After an Australian bodybuilder’s death in June, her high-protein diet is being linked to her death.
Meegan Hefford was 25 when her health rapidly deteriorated, according to Australian newspaper Perth Now. After being hospitalized, Hefford was diagnosed with a rare genetic condition that affects the urea cycle. Urea cycle disorder prevents the removal of protein waste from the body. The waste accumulates in the form of ammonia and can travel to the brain, causing coma or death, according to the National Urea Cycle Disorders Foundation.
The woman’s death certificate lists “intake of bodybuilding supplements” as a partial cause of her death, according to Perth Now.
Hefford consumed protein shakes, as well as lean meat, egg whites and other protein-rich foods as part of her diet regimen in preparation for bodybuilding competitions, the paper.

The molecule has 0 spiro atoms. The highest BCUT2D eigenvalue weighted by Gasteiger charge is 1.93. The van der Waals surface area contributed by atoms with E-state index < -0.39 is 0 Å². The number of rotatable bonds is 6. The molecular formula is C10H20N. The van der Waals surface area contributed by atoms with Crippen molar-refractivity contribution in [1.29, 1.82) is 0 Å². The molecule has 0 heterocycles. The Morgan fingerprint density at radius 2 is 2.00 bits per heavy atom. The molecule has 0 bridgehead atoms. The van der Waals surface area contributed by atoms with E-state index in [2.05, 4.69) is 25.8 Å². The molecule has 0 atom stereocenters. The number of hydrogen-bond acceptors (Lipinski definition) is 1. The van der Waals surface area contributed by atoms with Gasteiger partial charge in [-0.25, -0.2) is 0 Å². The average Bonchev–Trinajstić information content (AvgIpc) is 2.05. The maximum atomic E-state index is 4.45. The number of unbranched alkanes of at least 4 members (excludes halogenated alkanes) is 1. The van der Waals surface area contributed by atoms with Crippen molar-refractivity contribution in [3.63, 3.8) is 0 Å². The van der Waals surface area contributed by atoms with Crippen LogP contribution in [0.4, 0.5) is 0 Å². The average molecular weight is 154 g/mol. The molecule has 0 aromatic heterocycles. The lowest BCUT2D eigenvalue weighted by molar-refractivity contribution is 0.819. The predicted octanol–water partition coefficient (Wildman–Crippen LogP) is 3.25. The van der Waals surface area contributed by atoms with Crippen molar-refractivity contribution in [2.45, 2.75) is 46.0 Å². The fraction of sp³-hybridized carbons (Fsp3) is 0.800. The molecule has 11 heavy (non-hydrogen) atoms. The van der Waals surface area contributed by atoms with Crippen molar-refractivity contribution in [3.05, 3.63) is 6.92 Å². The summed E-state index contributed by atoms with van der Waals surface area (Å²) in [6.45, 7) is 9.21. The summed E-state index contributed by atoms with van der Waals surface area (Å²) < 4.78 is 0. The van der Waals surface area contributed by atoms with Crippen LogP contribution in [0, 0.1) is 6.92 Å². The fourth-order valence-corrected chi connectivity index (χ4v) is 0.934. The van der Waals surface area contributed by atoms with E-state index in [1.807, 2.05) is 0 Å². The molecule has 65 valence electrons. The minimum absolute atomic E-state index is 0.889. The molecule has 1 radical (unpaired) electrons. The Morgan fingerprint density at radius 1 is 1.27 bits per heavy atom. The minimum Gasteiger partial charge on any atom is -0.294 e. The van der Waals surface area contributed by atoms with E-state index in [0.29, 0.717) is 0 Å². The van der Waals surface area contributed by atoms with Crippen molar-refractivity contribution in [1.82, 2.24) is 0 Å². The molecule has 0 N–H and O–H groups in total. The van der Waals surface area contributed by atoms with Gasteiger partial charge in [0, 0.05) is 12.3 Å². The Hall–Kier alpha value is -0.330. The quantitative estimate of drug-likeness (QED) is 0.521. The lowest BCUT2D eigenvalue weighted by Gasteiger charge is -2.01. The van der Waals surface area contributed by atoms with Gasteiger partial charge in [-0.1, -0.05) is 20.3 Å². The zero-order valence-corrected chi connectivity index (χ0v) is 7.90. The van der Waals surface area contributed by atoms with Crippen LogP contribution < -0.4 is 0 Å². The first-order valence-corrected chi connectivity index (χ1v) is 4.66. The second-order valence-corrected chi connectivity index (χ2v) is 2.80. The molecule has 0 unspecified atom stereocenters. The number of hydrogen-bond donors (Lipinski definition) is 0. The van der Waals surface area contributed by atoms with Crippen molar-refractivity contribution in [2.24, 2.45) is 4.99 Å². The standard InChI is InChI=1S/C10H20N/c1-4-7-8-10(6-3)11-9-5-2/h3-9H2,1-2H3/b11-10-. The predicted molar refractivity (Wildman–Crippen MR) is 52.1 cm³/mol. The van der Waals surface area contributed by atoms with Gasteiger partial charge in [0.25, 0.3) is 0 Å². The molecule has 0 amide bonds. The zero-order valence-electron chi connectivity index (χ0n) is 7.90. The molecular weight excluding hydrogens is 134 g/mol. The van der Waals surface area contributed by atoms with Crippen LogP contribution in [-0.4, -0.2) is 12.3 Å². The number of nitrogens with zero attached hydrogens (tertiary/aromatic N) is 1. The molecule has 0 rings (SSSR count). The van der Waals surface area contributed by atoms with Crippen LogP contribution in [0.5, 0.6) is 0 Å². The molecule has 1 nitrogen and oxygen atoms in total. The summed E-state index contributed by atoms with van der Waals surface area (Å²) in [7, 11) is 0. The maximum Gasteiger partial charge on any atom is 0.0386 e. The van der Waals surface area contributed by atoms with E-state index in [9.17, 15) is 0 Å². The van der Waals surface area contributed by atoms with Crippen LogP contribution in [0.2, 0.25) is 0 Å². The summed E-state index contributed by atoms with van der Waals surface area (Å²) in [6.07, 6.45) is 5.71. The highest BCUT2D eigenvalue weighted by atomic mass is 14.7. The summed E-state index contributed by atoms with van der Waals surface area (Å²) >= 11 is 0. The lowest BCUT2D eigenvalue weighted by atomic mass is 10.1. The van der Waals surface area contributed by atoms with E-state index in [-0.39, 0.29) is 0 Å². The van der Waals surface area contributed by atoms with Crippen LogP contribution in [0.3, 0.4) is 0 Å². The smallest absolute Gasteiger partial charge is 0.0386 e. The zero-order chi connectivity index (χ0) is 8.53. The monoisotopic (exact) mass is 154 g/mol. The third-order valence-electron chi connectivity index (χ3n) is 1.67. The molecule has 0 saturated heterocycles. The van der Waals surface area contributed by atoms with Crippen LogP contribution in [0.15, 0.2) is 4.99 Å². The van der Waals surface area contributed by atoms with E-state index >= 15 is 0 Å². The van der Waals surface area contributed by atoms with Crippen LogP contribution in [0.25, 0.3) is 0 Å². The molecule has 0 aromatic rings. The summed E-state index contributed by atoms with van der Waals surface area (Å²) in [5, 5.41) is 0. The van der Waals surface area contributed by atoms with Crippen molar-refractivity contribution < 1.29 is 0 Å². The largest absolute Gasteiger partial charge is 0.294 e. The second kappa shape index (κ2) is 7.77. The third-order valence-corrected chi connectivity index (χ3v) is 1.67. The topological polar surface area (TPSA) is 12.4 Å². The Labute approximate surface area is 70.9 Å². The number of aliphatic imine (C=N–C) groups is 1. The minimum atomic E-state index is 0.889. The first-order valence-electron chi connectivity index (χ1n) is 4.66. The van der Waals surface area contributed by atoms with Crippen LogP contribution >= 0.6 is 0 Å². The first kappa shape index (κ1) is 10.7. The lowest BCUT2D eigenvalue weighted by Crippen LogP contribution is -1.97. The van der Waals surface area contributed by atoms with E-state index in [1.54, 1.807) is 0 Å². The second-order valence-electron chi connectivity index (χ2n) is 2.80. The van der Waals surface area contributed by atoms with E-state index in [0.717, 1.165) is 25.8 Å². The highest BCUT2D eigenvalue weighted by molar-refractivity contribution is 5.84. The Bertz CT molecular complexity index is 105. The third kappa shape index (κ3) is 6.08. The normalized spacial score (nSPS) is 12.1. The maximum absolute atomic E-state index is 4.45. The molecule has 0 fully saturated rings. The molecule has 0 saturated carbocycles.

Hefford’s mother, Michelle White, expressed shock and dismay when recalling her daughter’s hospitalization to the newspaper.
“I couldn’t believe what the doctors were telling me,” White said. “She was dying. I said, ‘You have to give her more time,’ because she didn’t look sick. She looked beautiful.”
The National Urea Cycle Disorders Foundation reports that up to 20 percent of deaths caused by sudden infant death syndrome may be caused by a metabolic issue like urea cycle disorder.
Symptoms can occur at any stage. Young babies with extreme urea cycle disorder may refuse to eat, breathe rapidly, vomit or be drowsy.
Though rare, the foundation says the incidences of the disorder are still underestimated. A study appearing in the National Institutes of Health estimates there is one baby born in the U.S. with the disorder for every 35,000 births. About 113 new patients of any age are diagnosed per year in the U.S.
Hefford was a mother and leaves behind a young daughter and son.